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Bold, Thought-Provoking, if Uneven, Asian Art-Horror

Three... Extremes, an anthology of short films directed by three of Asia's most notable (and, in one case, infamous) directors, explores the periphery of the horror genre, focusing not on the comforting distance provided by supernatural forces or monsters, but on human-made horrors. Each short film in the anthology has a one-word, neutral title, "Dumplings", "Cut", and "Box", and in the hands of Fruit Chan ("Dumplings"), Chan-wook Park ("Cut"), and Takashi Miike ("Box"), freely flowing blood (and other bodily fluids), realistic gore, and violent reversals are to be expected. All three shorts feature striking production design, convincing performances, and more importantly, the blackest of black humor mixed with revulsion, and terror.

In "Dumplings", directed by filmmaker Fruit Chan (Hollywood Hong Kong, Made in Hong Kong) and photographed by Christopher Doyle (Wong Kar Wai's favorite cinematographer) in a crisp, naturalistic film style, a former actress married to a wealthy businessman, Li Qing (Miriam Yeung), seeks the services of an enigmatic chef, Mei (Ling Bai), who offers her clients the unique possibility of reversing the aging process and renewed sexual attractiveness. Mei has developed a super-secret recipe for dumplings. The dumplings, of course, contain a ghoulishly grisly ingredient. Once Qing discovers the hidden ingredient, in Grand Guignol fashion, she faces a dilemma, to continue to eat the dumplings, and hope that they have their promised, intended effects, or age somewhat gracefully, without the benefit of Mei's dumplings.

"Dumplings" is probably the most straightforward of the three films. If "Dumplings" has any weaknesses, it's in Chan's inability to end the film on the first fadeout (he waits until the third or fourth), well after Li Qing's storyline has exhausted itself.

"Cut", written and directed by Chan-wook Park (Oldboy, Sympathy for Mr. Vengeance) centers on three characters, a director (Byung-hun Lee), his pianist wife, (Hye-jeong Kang), and an emotionally disturbed man, (Won-hie Lim) who invades the director's home to wreck havoc on the director, due to a pathological resentment for the his professional success and his seemingly happy marriage. The man forces the director, now tied up and unable to defend himself or protect his wife from the man's violently destructive behavior, and proceeds to torture the director into a state of hysteria and near-insanity.

Given Park's involvement as writer/director (and the title of the short film), it should come as no surprise that "Cut" involves graphic, sadomasochistic violence. "Cut" is also the most stylized of the three films, opening with a film-within-a-film and taking place on a film set that closely mirrors the director's home in furniture and décor. Alas, "Cut" is also the most predictable of the three films, despite Park's obvious mastery of suspense building and tension through layered revelations and the introduction of a fourth character into the mix, which forces the director to make a choice between two soul-destroying alternatives. When the director makes his last, irrevocable choice, it makes little sense, due to Park's failure to properly lay the groundwork for his decision. Park also indulges in distracting, CGI-aided transitions between shots or scenes (including one borrowed from C.S.I. and its progeny).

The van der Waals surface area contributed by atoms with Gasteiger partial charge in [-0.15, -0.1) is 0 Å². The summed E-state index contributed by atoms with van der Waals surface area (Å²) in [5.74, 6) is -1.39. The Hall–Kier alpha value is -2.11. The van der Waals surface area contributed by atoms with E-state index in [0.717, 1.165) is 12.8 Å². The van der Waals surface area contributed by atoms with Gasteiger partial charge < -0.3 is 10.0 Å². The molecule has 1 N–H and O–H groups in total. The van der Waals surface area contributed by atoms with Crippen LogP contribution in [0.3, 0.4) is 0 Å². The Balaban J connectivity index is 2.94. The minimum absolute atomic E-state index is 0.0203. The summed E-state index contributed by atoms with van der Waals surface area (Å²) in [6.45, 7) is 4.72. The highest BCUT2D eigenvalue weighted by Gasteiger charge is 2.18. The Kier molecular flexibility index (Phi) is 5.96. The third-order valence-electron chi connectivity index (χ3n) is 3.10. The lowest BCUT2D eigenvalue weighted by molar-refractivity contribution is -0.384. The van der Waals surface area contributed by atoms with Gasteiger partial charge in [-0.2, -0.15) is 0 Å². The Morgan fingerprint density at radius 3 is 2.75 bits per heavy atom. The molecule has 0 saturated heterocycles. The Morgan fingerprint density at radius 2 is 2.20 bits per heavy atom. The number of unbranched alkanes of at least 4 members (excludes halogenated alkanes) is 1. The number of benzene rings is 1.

In "Box", directed by Takashi Miike (The Happiness of the Katakuris, Ichi the Killer), a highly successful, reclusive novelist, Kyoko (Kyoko Hasegawa), finds it impossible to return her editor's, (Atsuro Watabe) touch. The editor closely resembles someone once close to Kyoko. Kyoko's reclusive nature and inability to make or nurture relationships can be traced back to a traumatic childhood incident that left her sister dead and her father missing. Kyoko apparently has been unable to locate her still missing father (how much she's tried is left to the viewer to decide). One day, Kyoko receives a bouquet of flowers and an anonymous invitation for a meeting at the isolated location where her sister died tragically years ago. A curious, if hesitant, Kyoko accepts the invitation. What she finds there, of course, isn't what she (or the audience) expected, but her subconscious desires play a significant role in the outcome.

With "Box" Miike decided to take a different route than Chan or Park, eschewing a straightforward storytelling for an elliptical, oblique approach meant to represent the central character's fragile state of mind. Miike creates an almost oneiric atmosphere through his shooting style (that minimizes camera movement and emphasizes empty spaces), slipping between Kyoko's dreams, (possible) hallucinations, encounters with her editor, and flashbacks to her traumatic childhood and her idiosyncratic relationships with her sister and father. Jealousy, envy, even sexual desire all play a role in the tragic accident. If anything, this is a kindler, gentler, Miike, one who seems to have taken a page from Kiyoshi Kurosawa (Cure, Pulse, an underrated, underseen Japanese director whose body of work is best described as "art-horror"). It's a fitting description for Three… Extremes as well.

Rating: 3.5 out of 5 stars